'Uplifting' white men: marriage, maintenance and whiteness in Queensland, 1900-1910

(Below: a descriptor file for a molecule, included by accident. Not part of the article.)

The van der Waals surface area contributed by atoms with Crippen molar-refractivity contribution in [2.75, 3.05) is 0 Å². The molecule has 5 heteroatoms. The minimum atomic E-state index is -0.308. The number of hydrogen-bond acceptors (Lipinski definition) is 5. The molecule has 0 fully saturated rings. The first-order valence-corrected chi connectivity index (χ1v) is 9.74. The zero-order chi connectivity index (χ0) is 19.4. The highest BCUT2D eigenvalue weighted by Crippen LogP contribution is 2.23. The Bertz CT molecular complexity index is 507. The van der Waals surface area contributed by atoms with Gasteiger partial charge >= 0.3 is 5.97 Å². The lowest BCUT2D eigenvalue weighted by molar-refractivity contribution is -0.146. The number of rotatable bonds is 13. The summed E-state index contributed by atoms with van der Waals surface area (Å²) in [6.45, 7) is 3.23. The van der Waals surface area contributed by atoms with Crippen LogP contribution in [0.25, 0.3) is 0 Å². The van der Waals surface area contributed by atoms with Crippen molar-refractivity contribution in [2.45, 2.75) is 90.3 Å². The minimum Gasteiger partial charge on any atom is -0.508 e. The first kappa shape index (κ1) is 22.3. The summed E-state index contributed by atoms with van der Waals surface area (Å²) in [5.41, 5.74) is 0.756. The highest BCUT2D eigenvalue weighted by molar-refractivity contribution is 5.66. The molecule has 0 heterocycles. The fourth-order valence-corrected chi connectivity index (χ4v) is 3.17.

The Apology to the Stolen Generations in the Australian Federal Parliament on 13 February 20082 called on non-indigenous Australians to imagine and understand the pain experienced by Aboriginal children forcibly removed from their families between 1910 and 1970. The Apology prompts the need for a deeper understanding of the roles of whites and of whiteness3 in this history. The fact that the majority of indigenous children stolen had white fathers or grandfathers deserves further scrutiny, particularly as removal under the policy of 'breeding out the colour'4 (a policy proclaimed in 1937) situated the 'white father' as central (both problem and solution) to the biological assimilation of Aboriginal people. In relation to the enormity of the pain and suffering inflicted on Aboriginal people by the policy of removal, questions about the 'white father' might seem insignificant, even supererogatory. But an analysis of the role of white fathers can serve to outline how discourses of whiteness, masculinity and paternalism are produced alongside histories of assimilation. This relatively small, but nevertheless significant part of Stolen Generations history is the subject of this article, narrowed down to a selection of letters between white men and Protectors,5 and debates in the Queensland Parliament between 1900 and 1910.